The First Data Broker Law

Vermont is the first state to enact a law that will regulate data brokers that aggregate and sell data about consumers. The driving impetus of the legislation is to provide consumers with more information about the collection of their data and to protect consumers from data theft. Vermont made a point of distinguishing data brokers from other types of businesses that collect information about their customers and that distinction hinges on having a direct relationship with the consumer. “Data broker means a business, or unit or units of a business, separately or together, that knowingly collects and sells or licenses to third parties the brokered personal information of a consumer with whom the business does not have a direct relationship,” according to the legislation.

It should be noted that the law includes a fairly broad definition of “brokered personal information”. “Brokered personal information” includes many of the data types commonly by federal state law, such as name, address, Social Security Number and government-issued identification numbers. However, the law also applies to data types such as: date of birth, place of birth, mother’s maiden name, biometric data that can be used to identify or authenticate an individual, and the name or address of any member of a person’s immediate family or household.

Companies that fit the data broker bill will have to register with the State Attorney General annually by paying a $100 fee. The state will require data brokers to provide information about their data collection activities, opt-out policies, purchaser credentialing practices, and security breaches as well as to protect consumers against security breaches by requiring data brokers to implement a comprehensive information security program.

While data brokers are not mandated to offer consumers the ability to opt-out, data brokers must provide the state with their opt-out policies and procedures, including how consumers can opt-out, which activities and sales the opt-out applies to, whether data brokers permit a third-party to opt-out on the consumer’s behalf, and a list of data collection, databases, or sales activities from which a consumer may not opt out.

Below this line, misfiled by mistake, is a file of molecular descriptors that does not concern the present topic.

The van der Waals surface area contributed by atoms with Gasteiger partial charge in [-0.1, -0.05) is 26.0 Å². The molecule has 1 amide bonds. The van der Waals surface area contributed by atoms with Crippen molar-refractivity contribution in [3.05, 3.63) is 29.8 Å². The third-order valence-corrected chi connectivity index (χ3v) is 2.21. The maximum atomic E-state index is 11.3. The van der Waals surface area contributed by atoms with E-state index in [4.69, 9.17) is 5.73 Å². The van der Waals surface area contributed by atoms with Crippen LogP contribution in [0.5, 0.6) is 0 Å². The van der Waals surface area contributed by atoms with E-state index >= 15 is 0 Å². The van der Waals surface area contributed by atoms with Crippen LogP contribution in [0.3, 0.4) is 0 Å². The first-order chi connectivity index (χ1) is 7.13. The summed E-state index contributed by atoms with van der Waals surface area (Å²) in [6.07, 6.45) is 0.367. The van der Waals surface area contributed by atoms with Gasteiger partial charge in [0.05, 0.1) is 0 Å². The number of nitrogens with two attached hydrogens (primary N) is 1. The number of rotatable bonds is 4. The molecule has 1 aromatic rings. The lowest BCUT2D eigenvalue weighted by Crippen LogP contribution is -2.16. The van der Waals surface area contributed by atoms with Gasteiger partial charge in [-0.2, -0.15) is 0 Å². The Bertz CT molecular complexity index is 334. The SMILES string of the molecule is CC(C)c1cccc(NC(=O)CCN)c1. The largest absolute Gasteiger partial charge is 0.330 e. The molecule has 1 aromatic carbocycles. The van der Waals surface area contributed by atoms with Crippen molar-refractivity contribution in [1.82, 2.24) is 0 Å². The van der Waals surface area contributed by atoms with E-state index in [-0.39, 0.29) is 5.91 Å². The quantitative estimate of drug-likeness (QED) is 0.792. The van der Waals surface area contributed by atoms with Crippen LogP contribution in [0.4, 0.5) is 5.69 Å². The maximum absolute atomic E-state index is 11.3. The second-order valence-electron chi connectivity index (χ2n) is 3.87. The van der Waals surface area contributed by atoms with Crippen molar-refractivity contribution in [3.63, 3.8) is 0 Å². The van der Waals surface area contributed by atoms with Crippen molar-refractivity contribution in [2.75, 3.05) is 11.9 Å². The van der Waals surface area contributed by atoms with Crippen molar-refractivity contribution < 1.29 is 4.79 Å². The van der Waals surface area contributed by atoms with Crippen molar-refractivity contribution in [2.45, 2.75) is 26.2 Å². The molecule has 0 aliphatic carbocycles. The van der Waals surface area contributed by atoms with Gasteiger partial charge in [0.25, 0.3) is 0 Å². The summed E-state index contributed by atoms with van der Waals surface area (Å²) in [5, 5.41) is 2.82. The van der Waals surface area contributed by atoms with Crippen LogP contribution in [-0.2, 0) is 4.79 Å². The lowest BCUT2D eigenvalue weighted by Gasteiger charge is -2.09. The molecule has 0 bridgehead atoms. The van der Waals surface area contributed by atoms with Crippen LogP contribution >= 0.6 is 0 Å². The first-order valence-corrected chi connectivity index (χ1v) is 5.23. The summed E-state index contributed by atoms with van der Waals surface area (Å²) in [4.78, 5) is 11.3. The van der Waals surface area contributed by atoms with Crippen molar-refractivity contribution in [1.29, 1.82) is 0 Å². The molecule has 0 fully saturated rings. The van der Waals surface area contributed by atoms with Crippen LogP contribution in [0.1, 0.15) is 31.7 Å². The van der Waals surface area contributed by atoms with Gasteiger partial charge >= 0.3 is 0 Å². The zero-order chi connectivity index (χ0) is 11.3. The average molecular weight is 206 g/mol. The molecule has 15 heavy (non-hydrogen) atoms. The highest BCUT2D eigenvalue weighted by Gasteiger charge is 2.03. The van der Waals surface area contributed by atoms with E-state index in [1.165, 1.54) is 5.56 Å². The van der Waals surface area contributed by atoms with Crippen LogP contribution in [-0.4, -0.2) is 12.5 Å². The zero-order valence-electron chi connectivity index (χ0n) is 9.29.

In addition to providing information about opting out, data brokers must also notify the state of the number of data broker security breaches that the data broker has experienced during the prior year, and if known, the total number of consumers affected by the breaches. Data brokers must disclose if they possess brokered personal information of minors and provide a separate statement detailing the data collection practices, databases, sales activities, and opt-out policies that are applicable to the brokered personal information of minors.

In an effort to prevent data breaches that compromise the sensitive personal information of billions of consumers, Vermont will also require data brokers to adopt an information security program with appropriate administrative, technical, and physical safeguards to protect sensitive personal information. The law enumerates several specific requirements of the information security program that are substantially similar to the requirements of the Massachusetts data security regulations, 201 CMR 17.00.

Finally, the Vermont legislature has taken steps to significantly reduce the burden of implementing security freezes with credit reporting agencies. The law also forbids credit reporting agencies from charging consumers a fee to place or remove freezes on their credit reports in an attempt to protect their data. In addition, the law instructs the Vermont Attorney General to investigate further ways to reduce the burden of placing and lifting security freezes, including allowing consumers to place a freeze with one national credit reporting agency and requiring that agency to initiate a freeze with other credit reporting agencies.

Only time will tell if other states will follow Vermont’s lead but it is quite possible that Vermont will ignite a trend. Data brokers should take note and be ready to adapt their practices to avoid fines and litigation.